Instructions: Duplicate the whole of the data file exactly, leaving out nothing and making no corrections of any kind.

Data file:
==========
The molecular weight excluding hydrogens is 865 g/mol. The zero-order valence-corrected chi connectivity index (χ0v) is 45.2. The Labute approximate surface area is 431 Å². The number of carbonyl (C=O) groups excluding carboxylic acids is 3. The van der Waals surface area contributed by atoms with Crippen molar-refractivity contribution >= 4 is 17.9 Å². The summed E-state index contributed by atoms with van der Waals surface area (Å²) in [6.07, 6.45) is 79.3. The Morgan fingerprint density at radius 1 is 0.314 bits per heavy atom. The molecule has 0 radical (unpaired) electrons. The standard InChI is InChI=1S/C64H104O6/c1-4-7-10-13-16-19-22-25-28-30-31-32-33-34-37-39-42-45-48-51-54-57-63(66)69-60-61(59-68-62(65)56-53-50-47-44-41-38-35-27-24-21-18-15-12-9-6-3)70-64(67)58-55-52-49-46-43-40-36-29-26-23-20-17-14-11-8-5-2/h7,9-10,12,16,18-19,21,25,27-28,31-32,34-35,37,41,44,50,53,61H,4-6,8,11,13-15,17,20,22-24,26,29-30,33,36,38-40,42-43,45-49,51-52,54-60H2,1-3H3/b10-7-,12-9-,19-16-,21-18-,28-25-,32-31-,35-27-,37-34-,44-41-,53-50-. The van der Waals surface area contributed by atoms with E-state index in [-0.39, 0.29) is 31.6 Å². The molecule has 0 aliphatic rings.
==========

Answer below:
The molecular weight excluding hydrogens is 865 g/mol. The zero-order valence-corrected chi connectivity index (χ0v) is 45.2. The Labute approximate surface area is 431 Å². The number of carbonyl (C=O) groups excluding carboxylic acids is 3. The van der Waals surface area contributed by atoms with Crippen molar-refractivity contribution >= 4 is 17.9 Å². The summed E-state index contributed by atoms with van der Waals surface area (Å²) in [6.07, 6.45) is 79.3. The Morgan fingerprint density at radius 1 is 0.314 bits per heavy atom. The molecule has 0 radical (unpaired) electrons. The standard InChI is InChI=1S/C64H104O6/c1-4-7-10-13-16-19-22-25-28-30-31-32-33-34-37-39-42-45-48-51-54-57-63(66)69-60-61(59-68-62(65)56-53-50-47-44-41-38-35-27-24-21-18-15-12-9-6-3)70-64(67)58-55-52-49-46-43-40-36-29-26-23-20-17-14-11-8-5-2/h7,9-10,12,16,18-19,21,25,27-28,31-32,34-35,37,41,44,50,53,61H,4-6,8,11,13-15,17,20,22-24,26,29-30,33,36,38-40,42-43,45-49,51-52,54-60H2,1-3H3/b10-7-,12-9-,19-16-,21-18-,28-25-,32-31-,35-27-,37-34-,44-41-,53-50-. The van der Waals surface area contributed by atoms with E-state index in [-0.39, 0.29) is 31.6 Å². The molecule has 0 aliphatic rings.